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San Juan

Photo of this volcano
  • Mexico
  • México and Central America
  • Stratovolcano(es)
  • Pleistocene
  • Country
  • Volcanic Region
  • Primary Volcano Type
  • Last Known Eruption
  • 21.47°N
  • 104.97°W

  • 2240 m
    7349 ft

  • 341810
  • Latitude
  • Longitude

  • Summit
    Elevation

  • Volcano
    Number

The Global Volcanism Program has no activity reports for San Juan.

The Global Volcanism Program has no Weekly Reports available for San Juan.

The Global Volcanism Program has no Bulletin Reports available for San Juan.

This compilation of synonyms and subsidiary features may not be comprehensive. Features are organized into four major categories: Cones, Craters, Domes, and Thermal Features. Synonyms of features appear indented below the primary name. In some cases additional feature type, elevation, or location details are provided.

Eruptive History

The Global Volcanism Program is not aware of any Holocene eruptions from San Juan. If this volcano has had large eruptions (VEI >= 4) prior to 10,000 years ago, information might be found on the San Juan page in the LaMEVE (Large Magnitude Explosive Volcanic Eruptions) database, a part of the Volcano Global Risk Identification and Analysis Project (VOGRIPA).

Deformation History

There is no Deformation History data available for San Juan.

Emission History

There is no Emissions History data available for San Juan.

Photo Gallery

The locally widespread Tepic Pumice is exposed in this quarry on the NW outskirts of the city of Tepic. The zoned rhyodacitic-andesitic pumice, forming the upper half of this exposure, was erupted about 15,000 years ago and resulted in the formation of a 4-km-wide caldera at the summit of San Juan volcano. The 5.6 cu km Tepic Pumice deposit underlies the city of Tepic, the captial city of Narayit state, to thickness of 2-9 m.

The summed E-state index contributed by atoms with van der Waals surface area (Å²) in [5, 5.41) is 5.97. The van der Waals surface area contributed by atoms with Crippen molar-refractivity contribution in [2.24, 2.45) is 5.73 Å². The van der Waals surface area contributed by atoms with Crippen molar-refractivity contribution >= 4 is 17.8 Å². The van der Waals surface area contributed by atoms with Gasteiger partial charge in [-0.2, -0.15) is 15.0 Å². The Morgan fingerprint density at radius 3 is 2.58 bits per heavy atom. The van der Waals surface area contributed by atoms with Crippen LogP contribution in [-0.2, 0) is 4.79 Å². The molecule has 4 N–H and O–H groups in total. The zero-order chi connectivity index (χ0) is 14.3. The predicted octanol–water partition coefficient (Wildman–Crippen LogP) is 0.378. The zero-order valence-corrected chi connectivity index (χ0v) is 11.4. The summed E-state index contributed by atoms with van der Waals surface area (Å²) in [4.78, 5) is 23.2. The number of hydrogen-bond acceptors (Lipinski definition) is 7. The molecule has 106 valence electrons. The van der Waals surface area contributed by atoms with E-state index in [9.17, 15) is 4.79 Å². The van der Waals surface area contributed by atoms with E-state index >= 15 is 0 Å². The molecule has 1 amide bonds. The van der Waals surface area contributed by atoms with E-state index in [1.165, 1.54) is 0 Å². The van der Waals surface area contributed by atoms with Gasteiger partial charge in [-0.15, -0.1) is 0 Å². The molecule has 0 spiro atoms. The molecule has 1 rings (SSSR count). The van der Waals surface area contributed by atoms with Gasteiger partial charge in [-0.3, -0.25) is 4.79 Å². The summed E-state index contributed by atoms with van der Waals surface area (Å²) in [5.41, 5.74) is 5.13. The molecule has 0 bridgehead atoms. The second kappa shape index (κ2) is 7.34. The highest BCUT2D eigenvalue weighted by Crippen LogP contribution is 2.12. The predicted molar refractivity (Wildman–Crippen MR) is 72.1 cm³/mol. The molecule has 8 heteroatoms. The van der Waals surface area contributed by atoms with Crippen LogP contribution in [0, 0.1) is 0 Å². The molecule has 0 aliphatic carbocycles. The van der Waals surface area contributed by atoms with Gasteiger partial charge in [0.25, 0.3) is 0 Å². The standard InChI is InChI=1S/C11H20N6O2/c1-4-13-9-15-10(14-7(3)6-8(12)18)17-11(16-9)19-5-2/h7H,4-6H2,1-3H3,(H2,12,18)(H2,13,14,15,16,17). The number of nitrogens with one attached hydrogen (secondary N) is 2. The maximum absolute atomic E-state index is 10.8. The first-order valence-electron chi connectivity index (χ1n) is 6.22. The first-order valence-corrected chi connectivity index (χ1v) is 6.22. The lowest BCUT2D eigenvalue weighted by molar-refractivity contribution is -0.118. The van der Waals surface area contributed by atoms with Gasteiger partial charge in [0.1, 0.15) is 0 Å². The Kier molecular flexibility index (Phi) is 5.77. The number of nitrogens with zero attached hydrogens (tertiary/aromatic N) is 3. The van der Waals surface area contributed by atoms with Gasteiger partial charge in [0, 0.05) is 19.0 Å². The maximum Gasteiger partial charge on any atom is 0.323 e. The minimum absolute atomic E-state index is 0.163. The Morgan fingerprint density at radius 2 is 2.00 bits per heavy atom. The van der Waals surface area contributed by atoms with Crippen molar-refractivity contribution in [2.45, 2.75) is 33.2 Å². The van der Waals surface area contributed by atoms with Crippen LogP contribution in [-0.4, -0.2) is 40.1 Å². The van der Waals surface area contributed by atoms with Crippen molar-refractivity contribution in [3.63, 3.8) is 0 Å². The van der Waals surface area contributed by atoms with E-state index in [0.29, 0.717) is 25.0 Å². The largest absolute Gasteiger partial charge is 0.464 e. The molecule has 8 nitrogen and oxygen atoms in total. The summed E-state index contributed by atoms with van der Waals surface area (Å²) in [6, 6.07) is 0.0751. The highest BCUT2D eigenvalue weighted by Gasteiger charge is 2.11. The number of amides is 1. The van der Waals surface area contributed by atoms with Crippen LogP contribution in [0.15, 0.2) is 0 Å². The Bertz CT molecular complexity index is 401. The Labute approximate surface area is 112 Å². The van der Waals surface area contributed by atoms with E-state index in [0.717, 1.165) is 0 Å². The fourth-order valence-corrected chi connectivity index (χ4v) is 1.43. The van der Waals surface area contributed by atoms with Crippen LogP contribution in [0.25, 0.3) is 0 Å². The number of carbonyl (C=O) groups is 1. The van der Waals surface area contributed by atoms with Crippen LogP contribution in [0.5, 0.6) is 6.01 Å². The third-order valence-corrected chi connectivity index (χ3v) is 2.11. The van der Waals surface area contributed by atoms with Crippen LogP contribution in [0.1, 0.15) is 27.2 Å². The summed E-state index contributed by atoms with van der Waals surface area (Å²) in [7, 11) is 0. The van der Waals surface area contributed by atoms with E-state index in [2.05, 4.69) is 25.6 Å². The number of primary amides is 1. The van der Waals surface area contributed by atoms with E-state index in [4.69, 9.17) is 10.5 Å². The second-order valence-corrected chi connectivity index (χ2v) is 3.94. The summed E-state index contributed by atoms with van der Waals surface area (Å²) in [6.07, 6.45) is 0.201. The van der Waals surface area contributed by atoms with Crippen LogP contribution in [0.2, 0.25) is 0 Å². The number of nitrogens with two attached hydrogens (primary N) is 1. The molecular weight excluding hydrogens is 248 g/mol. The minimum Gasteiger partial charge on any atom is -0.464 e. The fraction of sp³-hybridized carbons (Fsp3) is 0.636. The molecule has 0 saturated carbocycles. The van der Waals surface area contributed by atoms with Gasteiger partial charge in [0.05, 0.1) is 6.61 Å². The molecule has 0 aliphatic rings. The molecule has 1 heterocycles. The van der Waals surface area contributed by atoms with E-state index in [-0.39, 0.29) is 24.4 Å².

Photo by Jim Luhr, 1976 (Smithsonian Institution).
Following the eruption of the Tepic Pumice and the formation of an elongated caldera at the summit of San Juan volcano, a lava dome was constructed within the caldera. The dome forms the rounded forested area in front of the western caldera rim, which marks the horizon. The caldera is 4 km wide in the E-W direction of this photo and 1 km wide in a N-S direction. Andesitic lava flows (left center) erupted from the dome and flowed across the caldera floor to its eastern side.

Photo by Jim Luhr, 1979 (Smithsonian Institution).
Volcán San Juan, the NW-most major volcano of the Mexican Volcanic Belt, displays an irregular profile west of the city of Tepic. The northern wall of a 1 x 4 km wide, oval-shaped caldera that was created about 15,000 years ago forms the right-hand horizon. The rounded notched peak on the center horizon is an intracaldera lava dome that was constructed shortly thereafter. The flanks of Cerro Alto stratovolcano, the 2240 m high point of the San Juan volcanic complex, can be seen at the extreme left.

Photo by Jim Luhr, 1976 (Smithsonian Institution).